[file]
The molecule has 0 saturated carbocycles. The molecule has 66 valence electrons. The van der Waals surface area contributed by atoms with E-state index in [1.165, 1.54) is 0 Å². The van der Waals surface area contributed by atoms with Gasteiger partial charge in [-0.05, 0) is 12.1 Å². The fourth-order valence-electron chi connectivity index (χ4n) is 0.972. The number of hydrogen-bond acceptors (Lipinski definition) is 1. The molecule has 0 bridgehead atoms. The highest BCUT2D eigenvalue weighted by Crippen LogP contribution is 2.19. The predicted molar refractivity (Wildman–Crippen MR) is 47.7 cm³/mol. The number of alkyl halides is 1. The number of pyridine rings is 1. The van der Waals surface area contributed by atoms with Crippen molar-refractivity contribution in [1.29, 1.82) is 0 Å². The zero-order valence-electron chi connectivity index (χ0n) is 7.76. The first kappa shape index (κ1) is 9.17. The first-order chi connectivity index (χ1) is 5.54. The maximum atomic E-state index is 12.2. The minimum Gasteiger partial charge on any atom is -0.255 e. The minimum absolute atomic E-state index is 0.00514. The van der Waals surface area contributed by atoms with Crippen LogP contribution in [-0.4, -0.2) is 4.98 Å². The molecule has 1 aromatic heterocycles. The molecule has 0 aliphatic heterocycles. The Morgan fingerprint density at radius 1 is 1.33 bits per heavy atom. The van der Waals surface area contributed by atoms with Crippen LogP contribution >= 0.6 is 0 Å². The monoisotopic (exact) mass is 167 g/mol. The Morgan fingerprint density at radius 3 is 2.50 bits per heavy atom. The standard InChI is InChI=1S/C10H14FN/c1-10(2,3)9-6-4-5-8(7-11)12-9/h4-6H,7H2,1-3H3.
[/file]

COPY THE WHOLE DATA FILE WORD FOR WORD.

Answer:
The molecule has 0 saturated carbocycles. The molecule has 66 valence electrons. The van der Waals surface area contributed by atoms with E-state index in [1.165, 1.54) is 0 Å². The van der Waals surface area contributed by atoms with Gasteiger partial charge in [-0.05, 0) is 12.1 Å². The fourth-order valence-electron chi connectivity index (χ4n) is 0.972. The number of hydrogen-bond acceptors (Lipinski definition) is 1. The molecule has 0 bridgehead atoms. The highest BCUT2D eigenvalue weighted by Crippen LogP contribution is 2.19. The predicted molar refractivity (Wildman–Crippen MR) is 47.7 cm³/mol. The number of alkyl halides is 1. The number of pyridine rings is 1. The van der Waals surface area contributed by atoms with Crippen molar-refractivity contribution in [1.29, 1.82) is 0 Å². The zero-order valence-electron chi connectivity index (χ0n) is 7.76. The first kappa shape index (κ1) is 9.17. The first-order chi connectivity index (χ1) is 5.54. The maximum atomic E-state index is 12.2. The minimum Gasteiger partial charge on any atom is -0.255 e. The minimum absolute atomic E-state index is 0.00514. The van der Waals surface area contributed by atoms with Crippen LogP contribution in [-0.4, -0.2) is 4.98 Å². The molecule has 1 aromatic heterocycles. The molecule has 0 aliphatic heterocycles. The Morgan fingerprint density at radius 1 is 1.33 bits per heavy atom. The van der Waals surface area contributed by atoms with Crippen LogP contribution >= 0.6 is 0 Å². The monoisotopic (exact) mass is 167 g/mol. The Morgan fingerprint density at radius 3 is 2.50 bits per heavy atom. The standard InChI is InChI=1S/C10H14FN/c1-10(2,3)9-6-4-5-8(7-11)12-9/h4-6H,7H2,1-3H3.